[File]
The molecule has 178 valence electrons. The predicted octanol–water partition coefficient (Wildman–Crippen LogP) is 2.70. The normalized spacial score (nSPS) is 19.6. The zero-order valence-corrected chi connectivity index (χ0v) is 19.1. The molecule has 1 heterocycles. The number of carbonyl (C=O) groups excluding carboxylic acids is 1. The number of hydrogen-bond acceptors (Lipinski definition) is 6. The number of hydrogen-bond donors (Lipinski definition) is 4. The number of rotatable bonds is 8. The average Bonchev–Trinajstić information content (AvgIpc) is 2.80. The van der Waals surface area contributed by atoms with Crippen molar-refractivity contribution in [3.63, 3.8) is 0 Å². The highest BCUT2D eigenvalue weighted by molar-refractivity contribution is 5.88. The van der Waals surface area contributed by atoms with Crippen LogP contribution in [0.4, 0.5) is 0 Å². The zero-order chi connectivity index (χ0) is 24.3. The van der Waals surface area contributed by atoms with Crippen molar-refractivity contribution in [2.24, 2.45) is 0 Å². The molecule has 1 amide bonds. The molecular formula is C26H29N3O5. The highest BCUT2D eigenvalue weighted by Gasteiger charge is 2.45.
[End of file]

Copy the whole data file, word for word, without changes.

The molecule has 178 valence electrons. The predicted octanol–water partition coefficient (Wildman–Crippen LogP) is 2.70. The normalized spacial score (nSPS) is 19.6. The zero-order valence-corrected chi connectivity index (χ0v) is 19.1. The molecule has 1 heterocycles. The number of carbonyl (C=O) groups excluding carboxylic acids is 1. The number of hydrogen-bond acceptors (Lipinski definition) is 6. The number of hydrogen-bond donors (Lipinski definition) is 4. The number of rotatable bonds is 8. The average Bonchev–Trinajstić information content (AvgIpc) is 2.80. The van der Waals surface area contributed by atoms with Crippen molar-refractivity contribution in [3.63, 3.8) is 0 Å². The highest BCUT2D eigenvalue weighted by molar-refractivity contribution is 5.88. The van der Waals surface area contributed by atoms with Crippen LogP contribution in [0.4, 0.5) is 0 Å². The zero-order chi connectivity index (χ0) is 24.3. The van der Waals surface area contributed by atoms with Crippen molar-refractivity contribution in [2.24, 2.45) is 0 Å². The molecule has 1 amide bonds. The molecular formula is C26H29N3O5. The highest BCUT2D eigenvalue weighted by Gasteiger charge is 2.45.